People gather in the foyer of the building that houses the 2Day FM radio station in Sydney.
Australia's media watchdog has ordered a formal inquiry into the prank call made from the 2Day FM radio station to the hospital where the Duchess of Cambridge was being treated for severe morning sickness.
The action of the radio presenters who made the prank call invited global condemnation following the death of Jacintha Saldanha, the nurse who fielded the hoax call.
The Australian Communications and Media Authority (ACMA) said the probe would focus on the radio station and not on the presenters, Mel Greig and Michael Christian.
The ACMA investigation will look into matters such as any breach of standard of decency, privacy or any rules of consent stipulated in the Commercial Radio Codes of Practice by the radio station owned by Southern Cross Austereo.
"The ACMA's formal regulatory relationship is always with the relevant licensee," said Chris Chapman, chairman of ACMA.
"The ACMA will be examining whether the licensee has complied with its broadcasting obligations."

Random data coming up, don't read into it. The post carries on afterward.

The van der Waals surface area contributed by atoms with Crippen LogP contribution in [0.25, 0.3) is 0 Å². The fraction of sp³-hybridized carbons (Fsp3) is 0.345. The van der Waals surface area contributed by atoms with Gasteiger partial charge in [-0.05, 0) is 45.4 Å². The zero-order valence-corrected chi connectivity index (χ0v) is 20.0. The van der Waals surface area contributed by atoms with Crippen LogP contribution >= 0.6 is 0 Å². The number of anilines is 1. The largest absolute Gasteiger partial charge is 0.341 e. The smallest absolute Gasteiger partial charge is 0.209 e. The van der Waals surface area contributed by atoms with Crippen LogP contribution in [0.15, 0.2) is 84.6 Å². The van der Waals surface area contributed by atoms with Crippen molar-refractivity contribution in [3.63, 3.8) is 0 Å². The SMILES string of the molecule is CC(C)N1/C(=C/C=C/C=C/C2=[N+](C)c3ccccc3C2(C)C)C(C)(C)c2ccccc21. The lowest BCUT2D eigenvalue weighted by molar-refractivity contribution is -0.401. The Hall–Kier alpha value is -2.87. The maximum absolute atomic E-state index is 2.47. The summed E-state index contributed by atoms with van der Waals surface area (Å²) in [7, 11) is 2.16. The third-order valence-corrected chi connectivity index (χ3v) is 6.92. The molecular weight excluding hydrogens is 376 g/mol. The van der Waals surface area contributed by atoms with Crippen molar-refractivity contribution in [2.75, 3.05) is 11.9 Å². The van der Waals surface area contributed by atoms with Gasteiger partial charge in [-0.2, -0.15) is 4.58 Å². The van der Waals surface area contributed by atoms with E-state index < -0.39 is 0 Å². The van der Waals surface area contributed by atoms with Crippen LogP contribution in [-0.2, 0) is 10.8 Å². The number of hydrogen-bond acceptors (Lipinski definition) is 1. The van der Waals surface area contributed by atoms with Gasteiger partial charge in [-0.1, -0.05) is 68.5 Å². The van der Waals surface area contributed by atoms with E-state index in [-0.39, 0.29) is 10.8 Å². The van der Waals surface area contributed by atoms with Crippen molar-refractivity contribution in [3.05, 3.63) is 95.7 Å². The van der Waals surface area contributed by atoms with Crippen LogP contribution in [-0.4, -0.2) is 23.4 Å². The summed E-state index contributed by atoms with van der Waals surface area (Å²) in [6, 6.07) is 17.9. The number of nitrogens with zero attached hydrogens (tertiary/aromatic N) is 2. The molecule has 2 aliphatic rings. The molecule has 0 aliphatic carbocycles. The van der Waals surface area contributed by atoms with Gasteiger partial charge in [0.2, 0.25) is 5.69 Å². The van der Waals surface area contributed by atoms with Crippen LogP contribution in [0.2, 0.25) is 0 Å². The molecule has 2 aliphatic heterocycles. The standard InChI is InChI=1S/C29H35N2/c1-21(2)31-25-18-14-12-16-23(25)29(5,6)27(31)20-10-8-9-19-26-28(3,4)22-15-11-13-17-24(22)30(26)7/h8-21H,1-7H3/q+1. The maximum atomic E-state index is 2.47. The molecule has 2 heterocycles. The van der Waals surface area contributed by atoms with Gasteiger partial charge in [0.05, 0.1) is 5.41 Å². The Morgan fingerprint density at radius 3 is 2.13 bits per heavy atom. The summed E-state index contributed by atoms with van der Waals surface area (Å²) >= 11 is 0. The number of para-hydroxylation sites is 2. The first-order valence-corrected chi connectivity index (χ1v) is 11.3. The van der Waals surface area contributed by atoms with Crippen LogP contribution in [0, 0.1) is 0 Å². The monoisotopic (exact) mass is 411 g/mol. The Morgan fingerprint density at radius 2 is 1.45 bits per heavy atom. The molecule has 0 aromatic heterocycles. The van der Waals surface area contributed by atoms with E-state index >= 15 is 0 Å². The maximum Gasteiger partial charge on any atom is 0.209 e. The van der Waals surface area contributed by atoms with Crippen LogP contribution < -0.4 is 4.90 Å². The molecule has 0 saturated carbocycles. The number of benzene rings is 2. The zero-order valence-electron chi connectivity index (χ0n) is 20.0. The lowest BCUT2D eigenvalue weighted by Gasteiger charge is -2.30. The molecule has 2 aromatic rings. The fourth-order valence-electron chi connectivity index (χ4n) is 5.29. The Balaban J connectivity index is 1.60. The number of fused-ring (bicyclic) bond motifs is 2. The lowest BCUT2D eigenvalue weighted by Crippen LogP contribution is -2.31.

If it is found guilty, 2Day FM could either lose its licence or face restrictions on right to broadcast. It could also end up paying huge fines.
Southern Cross Austereo maintained that the radio station contacted King Edward VII hospital five times before airing the prank call, in accordance with Australian regulations which say a prank call should be discussed with the person at the receiving end before going on air.
However, the hospital authorities denied receiving any such call.
Earlier, Southern Cross Austereo announced financial help of AU$500,000 (US$523,600, £326,000) to the family of Saldanha.
Australia media regulator launches probe into radio station.
Saldanha Inquest Set to Open
An inquest into the death of 46-year-old Saldanha is set to open later on Thursday. The mother- of- two was found hanging at her residence, days after she attended the prank call from the Australian DJs, according to a Sky News report.
It was also reported that Saldanha left a suicide note for her family. The family is seeking more information into circumstances of her death from the hospital. The death has not been treated as suspicious so far.
Speaking at Prime Minister's Questions, David Cameron said: "What's happened is a complete tragedy. There are many lessons that need to be learned."
Meanwhile, Saldanha's family in Bristol in southwest England is making arrangements to take her body to India for the last rites.
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